/. US DOE gets a $24.5 Million Linux Supercomputer

Greg Lindahl lindahl at conservativecomputer.com
Wed Apr 17 15:51:48 PDT 2002

On Wed, Apr 17, 2002 at 02:31:31PM -0500, Richard Walsh wrote:

> 8.3 TFLOPS (if they are quoting peak) with 1400 processors 
> would mean they are getting chips with 1.5 GHz clocks (peak
> performance would be 6 GFLOPS per chip [4 ops per clock]). 

This bid is for an install in the future, and it involves a
combination of McKinley and Madison parts. I don't believe that Intel
has made Madison's specs available, nor has HP made the specs of the
chipset they'll be using available.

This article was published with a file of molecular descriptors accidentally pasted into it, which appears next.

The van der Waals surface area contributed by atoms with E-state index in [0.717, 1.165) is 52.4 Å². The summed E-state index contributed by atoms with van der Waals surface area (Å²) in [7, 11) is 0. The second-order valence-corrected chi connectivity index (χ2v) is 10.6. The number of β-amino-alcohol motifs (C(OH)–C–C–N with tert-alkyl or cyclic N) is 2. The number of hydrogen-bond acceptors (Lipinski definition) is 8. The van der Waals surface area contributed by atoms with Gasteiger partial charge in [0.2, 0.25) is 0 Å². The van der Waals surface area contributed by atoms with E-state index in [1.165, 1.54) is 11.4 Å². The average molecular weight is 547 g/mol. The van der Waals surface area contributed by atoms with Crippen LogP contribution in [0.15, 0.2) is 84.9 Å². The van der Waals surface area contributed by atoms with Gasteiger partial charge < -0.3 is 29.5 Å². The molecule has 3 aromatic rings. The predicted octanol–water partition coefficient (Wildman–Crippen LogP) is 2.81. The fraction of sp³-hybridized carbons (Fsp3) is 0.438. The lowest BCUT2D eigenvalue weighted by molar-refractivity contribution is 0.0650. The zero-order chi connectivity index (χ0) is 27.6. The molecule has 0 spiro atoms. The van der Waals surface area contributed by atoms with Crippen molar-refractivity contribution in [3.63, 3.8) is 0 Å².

It's likely that they aren't quoting peak; PNL prefers figures like
the actual speed of matrix-matrix multiple (DGEMM). Now the Itanium is
reasonably good at delivering a nice % of peak for DGEMM, but it's not
the same as peak. It's a lot more fair number to use than peak, and
gives you a good idea of what the Top500 Linpack score will be.

> this is $70 per MFLOPS sustained 
> for the Mckinley (again using triad) ... or more than the CRAY SV2 
> ($65), EV6($55), EV7 ($50), Pentium 4 ($30).

And Cray SV2 figures aren't publically available either. Cough.

> but you would think that QCHEM stuff 
> they run at PNNL (G98) will be mostly memory bound and therefore 
> the stream triad sustained performance is not too far off.

As you might guess, the bid required that you benchmark PNL's actual
codes at PNL's actual data sizes. I don't believe that your analysis
is correct.

Alas, I can no longer say that FSL was the only time a Linux cluster
won a traditional supercomputing bid.


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